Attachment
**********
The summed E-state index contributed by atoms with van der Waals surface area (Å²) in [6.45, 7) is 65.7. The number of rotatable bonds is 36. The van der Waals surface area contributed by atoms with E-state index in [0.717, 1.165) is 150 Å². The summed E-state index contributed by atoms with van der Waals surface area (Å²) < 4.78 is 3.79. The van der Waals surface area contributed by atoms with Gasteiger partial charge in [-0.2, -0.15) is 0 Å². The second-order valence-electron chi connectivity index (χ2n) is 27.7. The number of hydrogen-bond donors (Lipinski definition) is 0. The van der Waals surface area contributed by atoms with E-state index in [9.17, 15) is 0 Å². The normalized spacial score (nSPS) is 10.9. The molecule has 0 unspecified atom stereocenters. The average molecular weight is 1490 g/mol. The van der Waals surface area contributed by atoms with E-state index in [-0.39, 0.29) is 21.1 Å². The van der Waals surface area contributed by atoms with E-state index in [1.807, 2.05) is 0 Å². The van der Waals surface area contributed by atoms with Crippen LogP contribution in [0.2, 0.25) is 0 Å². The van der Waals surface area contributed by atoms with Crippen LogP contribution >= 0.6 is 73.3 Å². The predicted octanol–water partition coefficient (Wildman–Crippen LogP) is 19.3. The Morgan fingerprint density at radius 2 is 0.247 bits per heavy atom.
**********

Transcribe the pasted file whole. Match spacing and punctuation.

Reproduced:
The summed E-state index contributed by atoms with van der Waals surface area (Å²) in [6.45, 7) is 65.7. The number of rotatable bonds is 36. The van der Waals surface area contributed by atoms with E-state index in [0.717, 1.165) is 150 Å². The summed E-state index contributed by atoms with van der Waals surface area (Å²) < 4.78 is 3.79. The van der Waals surface area contributed by atoms with Gasteiger partial charge in [-0.2, -0.15) is 0 Å². The second-order valence-electron chi connectivity index (χ2n) is 27.7. The number of hydrogen-bond donors (Lipinski definition) is 0. The van der Waals surface area contributed by atoms with E-state index in [9.17, 15) is 0 Å². The normalized spacial score (nSPS) is 10.9. The molecule has 0 unspecified atom stereocenters. The average molecular weight is 1490 g/mol. The van der Waals surface area contributed by atoms with E-state index in [-0.39, 0.29) is 21.1 Å². The van der Waals surface area contributed by atoms with E-state index in [1.807, 2.05) is 0 Å². The van der Waals surface area contributed by atoms with Crippen LogP contribution in [0.2, 0.25) is 0 Å². The van der Waals surface area contributed by atoms with Crippen LogP contribution >= 0.6 is 73.3 Å². The predicted octanol–water partition coefficient (Wildman–Crippen LogP) is 19.3. The Morgan fingerprint density at radius 2 is 0.247 bits per heavy atom.